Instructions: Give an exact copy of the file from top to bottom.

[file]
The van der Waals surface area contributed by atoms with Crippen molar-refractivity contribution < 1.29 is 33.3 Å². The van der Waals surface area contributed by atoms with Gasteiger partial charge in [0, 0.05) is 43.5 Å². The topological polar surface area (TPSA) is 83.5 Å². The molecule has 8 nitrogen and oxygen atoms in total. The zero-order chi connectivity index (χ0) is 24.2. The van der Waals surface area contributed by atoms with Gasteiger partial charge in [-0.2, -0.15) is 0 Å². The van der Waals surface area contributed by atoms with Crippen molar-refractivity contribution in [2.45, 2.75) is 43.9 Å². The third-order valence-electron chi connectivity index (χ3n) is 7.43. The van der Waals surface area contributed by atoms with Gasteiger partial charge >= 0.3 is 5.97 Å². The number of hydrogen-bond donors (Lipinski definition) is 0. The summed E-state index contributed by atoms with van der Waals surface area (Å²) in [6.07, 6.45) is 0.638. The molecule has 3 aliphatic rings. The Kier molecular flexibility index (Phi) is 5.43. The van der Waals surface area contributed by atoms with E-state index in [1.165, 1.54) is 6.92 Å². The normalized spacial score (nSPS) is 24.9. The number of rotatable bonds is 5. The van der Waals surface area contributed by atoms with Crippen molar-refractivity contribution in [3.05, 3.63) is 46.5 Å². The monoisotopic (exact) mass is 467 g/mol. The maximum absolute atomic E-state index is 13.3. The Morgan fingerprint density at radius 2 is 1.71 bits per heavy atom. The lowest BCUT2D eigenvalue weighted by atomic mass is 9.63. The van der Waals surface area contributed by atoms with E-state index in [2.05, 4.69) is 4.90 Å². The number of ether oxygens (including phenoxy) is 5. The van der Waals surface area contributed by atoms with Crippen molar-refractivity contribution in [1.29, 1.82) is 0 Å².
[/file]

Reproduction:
The van der Waals surface area contributed by atoms with Crippen molar-refractivity contribution < 1.29 is 33.3 Å². The van der Waals surface area contributed by atoms with Gasteiger partial charge in [0, 0.05) is 43.5 Å². The topological polar surface area (TPSA) is 83.5 Å². The molecule has 8 nitrogen and oxygen atoms in total. The zero-order chi connectivity index (χ0) is 24.2. The van der Waals surface area contributed by atoms with Gasteiger partial charge in [-0.2, -0.15) is 0 Å². The van der Waals surface area contributed by atoms with Crippen molar-refractivity contribution in [2.45, 2.75) is 43.9 Å². The third-order valence-electron chi connectivity index (χ3n) is 7.43. The van der Waals surface area contributed by atoms with Gasteiger partial charge >= 0.3 is 5.97 Å². The number of hydrogen-bond donors (Lipinski definition) is 0. The summed E-state index contributed by atoms with van der Waals surface area (Å²) in [6.07, 6.45) is 0.638. The molecule has 3 aliphatic rings. The Kier molecular flexibility index (Phi) is 5.43. The van der Waals surface area contributed by atoms with E-state index in [1.165, 1.54) is 6.92 Å². The normalized spacial score (nSPS) is 24.9. The number of rotatable bonds is 5. The van der Waals surface area contributed by atoms with Crippen molar-refractivity contribution in [3.05, 3.63) is 46.5 Å². The monoisotopic (exact) mass is 467 g/mol. The maximum absolute atomic E-state index is 13.3. The Morgan fingerprint density at radius 2 is 1.71 bits per heavy atom. The lowest BCUT2D eigenvalue weighted by atomic mass is 9.63. The van der Waals surface area contributed by atoms with E-state index in [2.05, 4.69) is 4.90 Å². The number of ether oxygens (including phenoxy) is 5. The van der Waals surface area contributed by atoms with Crippen molar-refractivity contribution in [1.29, 1.82) is 0 Å².